Hi Colleen! You could definitely use a tent in Baja, we met lots of people who were traveling by car with a tent. The cheaper hotel rooms will not have online reservations available, and yes, the ones that do offer online booking are generally quite pricey.
As far as a washroom, there are plenty of campgrounds that have full bathrooms including showers. The beach campsites, however, usually just have an outhouse available. In fact, much of the very best, most beautiful camping in Baja is more remote with only an outhouse available.
If you are in the Bahía Concepción area (near Mulege), look up Playa Santispec, it is one of the only beachfront campsites I can think of that also offers washroom/shower facilities, and it is GORGEOUS as well 🙂
Is taking a 35 foot RV camper reasonable to travel the Baja
Hi Shawn! People definitely bring down 35 foot RVs. It will limit your ability to boondock (camping off grid) in some places, but there are plenty of beautiful beachfront camping areas that can accommodate RV’s of that size.
As I spend a lot of time camping in Baja, this site is still some new info for me.
A couple things to remember…
Pack out what you pack in, leave no trace, reef safe sun block and respect the locals and their communities.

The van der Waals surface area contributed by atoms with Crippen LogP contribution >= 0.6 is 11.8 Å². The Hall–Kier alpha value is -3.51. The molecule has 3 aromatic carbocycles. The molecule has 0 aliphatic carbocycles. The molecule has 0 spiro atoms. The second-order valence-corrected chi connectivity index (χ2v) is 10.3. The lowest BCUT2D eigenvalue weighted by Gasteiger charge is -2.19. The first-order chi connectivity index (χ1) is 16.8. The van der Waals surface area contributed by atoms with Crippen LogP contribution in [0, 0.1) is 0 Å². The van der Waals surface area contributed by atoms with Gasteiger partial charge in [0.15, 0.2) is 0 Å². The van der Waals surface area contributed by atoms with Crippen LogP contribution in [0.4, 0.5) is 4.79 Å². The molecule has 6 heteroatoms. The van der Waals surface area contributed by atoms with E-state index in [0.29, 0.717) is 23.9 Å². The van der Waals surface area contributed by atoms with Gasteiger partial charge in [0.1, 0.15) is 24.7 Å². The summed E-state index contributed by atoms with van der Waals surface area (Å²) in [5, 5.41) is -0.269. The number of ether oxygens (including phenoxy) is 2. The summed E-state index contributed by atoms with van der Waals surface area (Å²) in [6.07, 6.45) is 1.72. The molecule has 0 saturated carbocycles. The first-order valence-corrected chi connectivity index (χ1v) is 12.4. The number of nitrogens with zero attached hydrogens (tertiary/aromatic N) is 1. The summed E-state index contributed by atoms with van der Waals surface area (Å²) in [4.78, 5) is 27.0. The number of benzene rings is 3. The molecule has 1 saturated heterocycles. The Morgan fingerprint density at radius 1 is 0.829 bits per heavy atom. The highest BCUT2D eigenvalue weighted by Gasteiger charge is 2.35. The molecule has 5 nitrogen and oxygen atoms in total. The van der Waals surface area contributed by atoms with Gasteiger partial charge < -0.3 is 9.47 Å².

And have fun!
Thanks for the comment Ron! And absolutely yes to all of the advice you listed. It’s so important to respect the land and the locals when traveling! 🙂
hey would like to meet up with someone driving the baja in feb 2022 my wife and i are from vancouver canada and will be driving through yuma arizona we awill be taking our trailer and camping along the way.
Thanks for commenting Ron! If you don’t connect with someone through this comment you may want to check out the Baja Nomads online discussion forum. It’s a great place to connect with other Baja travelers, here’s the link: http://forums.bajanomad.com/
Greatly enjoyed your posts and overall information about Baja.
We own a 23 feet class C RV and are looking to travel to Baja during the months of January through April of 2023 coming from a town near Montreal, Canada. Reading through your posts, I’m wondering if the travel expenses you are suggesting are still fairly current and is it still fairly easy to get campsites and/or reservations may be required?
Hi Michel! Thanks for your comment. We just returned from a trip to Baja this winter, and the prices have not changed much at all. The most expensive campsites we saw were 200- 250 pesos ($10- $12 USD per night), but those included showers, full hookups, and Wifi. Beach campsites are still very cheap (free to 150 pesos depending on the site). It is still easy to get campsites, and honestly very few will even take reservations. It’s mostly all first come first serve. January through April is a gorgeous time to visit, you’ll love it!